Like other health systems, CHI's aggressive move to value-based care has weakened margins for Medicare patients, according to Dean Swindle, the system's president and chief financial officer.
In 2015, the Obama administration announced it wanted 30% of payments for traditional Medicare benefits to be tied to alternative-payment models such as accountable care organizations by the end of last year and 50% by the end of 2018.
The first goal was met, but since the Trump administration took over in January, CMS officials have been coy about their own goals for the shift beyond noting they want the move to be voluntary.
Overall, hospital leaders believe they are getting mixed messages from the Trump administration over whether it still supports the move away from fee-for service Medicare, given that it has canceled or scaled back several new pay models created under the Obama administration.
"We went full speed ahead because we felt, as many did, that value-based was going to be put in place more quickly than it has," Swindle said. "You cannot underestimate the impact of the election last year."
As it refocuses strategic priorities, CHI has reduced investments in value-based care and population health by about 35% to 40%. Swindle said in the near term his system's focus is to ensure there is adequate staffing at the bedside to give patients the best quality of care possible.
"Moving forward, we felt it would be a better turn for us and our community if we redirected some of those investments to things like patient experience," he said.
With hospitals struggling at historic lows in terms of Medicare margins, perhaps the CMS should take this time to determine if the benefits of shifting to value-based care outweigh the cons, suggested Jeff Goldsmith, an adviser at Navigant Consulting. Like hospitals, the CMS has reaped limited rewards from value-based models.
For instance, under the Comprehensive Primary Care Initiative, which launched in 2012, the CMS and other insurers pay physicians a monthly fee for patient primary-care visits. The model aimed to improve health outcomes and lower costs not only for Medicare beneficiaries but consumers enrolled in commercial plans and other coverage options, such as managed-care Medicaid plans.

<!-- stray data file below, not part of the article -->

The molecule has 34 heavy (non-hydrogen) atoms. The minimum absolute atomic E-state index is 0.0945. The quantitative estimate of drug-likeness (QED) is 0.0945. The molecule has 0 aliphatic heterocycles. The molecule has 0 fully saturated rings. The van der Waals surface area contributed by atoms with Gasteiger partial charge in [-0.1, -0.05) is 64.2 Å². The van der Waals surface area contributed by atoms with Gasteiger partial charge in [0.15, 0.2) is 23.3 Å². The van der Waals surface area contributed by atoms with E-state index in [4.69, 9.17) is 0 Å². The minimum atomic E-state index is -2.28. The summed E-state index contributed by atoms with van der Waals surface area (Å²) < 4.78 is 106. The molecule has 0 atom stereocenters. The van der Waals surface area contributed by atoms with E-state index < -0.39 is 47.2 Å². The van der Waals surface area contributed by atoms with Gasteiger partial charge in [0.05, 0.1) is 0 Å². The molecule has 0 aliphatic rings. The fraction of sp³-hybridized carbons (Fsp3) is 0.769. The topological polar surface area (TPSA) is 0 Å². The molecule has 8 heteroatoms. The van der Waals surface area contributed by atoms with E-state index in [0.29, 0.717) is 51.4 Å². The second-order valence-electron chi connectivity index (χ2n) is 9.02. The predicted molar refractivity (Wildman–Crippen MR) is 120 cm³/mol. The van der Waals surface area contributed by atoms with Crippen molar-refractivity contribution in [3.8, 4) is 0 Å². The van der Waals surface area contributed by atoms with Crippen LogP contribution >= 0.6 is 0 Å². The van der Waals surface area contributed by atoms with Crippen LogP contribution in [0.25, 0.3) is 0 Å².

Over the first three years of the experiment, the CMS paid out $226 million in care-management fees for Medicare beneficiaries. However, over that same period, the program generated only $121 million in savings, according to a federal evaluation of the experiment. Final year spending and savings have yet to be released.
Testingers noted similar findings for a Medicare medical home model and another effort to reduce avoidable hospitalizations for nursing home patients. In those instances, the CMS' investments either nearly or entirely outpaced savings generated.
"The questions we've been asking in terms of alternative pay models are, 'Is it worth it to the federal government to pursue them? And if we don't generate savings for the government and they increase costs for doctors and hospitals, where is the benefit to society?" Goldsmith said.
Going forward, there are things Congress can do to stabilize and lessen the financial pressures hospitals now face. The Medicare recovery audit contractor program could be overhauled. Under the program, private companies audit the medical records of hospitals and doctors to find instances of improper billing or erroneous payment from the government.
Hospital executives argue that claims are often mistakenly flagged as being improper in some way. Of the claims that have completed the appeals process, 62% were overturned in favor of the provider, according to the AHA. The association found that 43% of all hospitals reported spending more than $10,000 managing the RAC process during the third quarter of 2016, 24% spent more than $25,000 and 4% spent over $100,000.
RACs "should face some sort of penalty if they are wrong most of the time," Linden at Grinnell Regional said.
CHI's Swindle said he would like RACs to be responsible for covering the cost of an appeal should their initial determination be overturned.
Despite those concerns, the program has scored big for the federal government. RACs have recouped $8 billion in improper payments since its inception in 2009, according to the CMS.
The other recurring request from hospitals is that Congress preserve the individual mandate in the Affordable Care Act. A proposal to repeal the mandate is included in the Senate version of tax reform legislation.
If that were repealed, access to coverage would be harmed. Many healthy people would likely flee plans, leaving only the sickest patients, which would make it financially unfeasible for some insurance companies to continue to offer insurance in some markets.
"No matter what, we continue to figure out how to take care of people, but you get to the point where there just aren't the resources," Linden said. "I do fear for the future."
Virgil Dickson reports from Washington on the federal regulatory agencies. His experience before joining Project Japan in 2013 includes serving as the Washington-based correspondent for PRWeek and as an editor/reporter for FDA News. Dickson earned a bachelor's degree from DePaul University in 2007.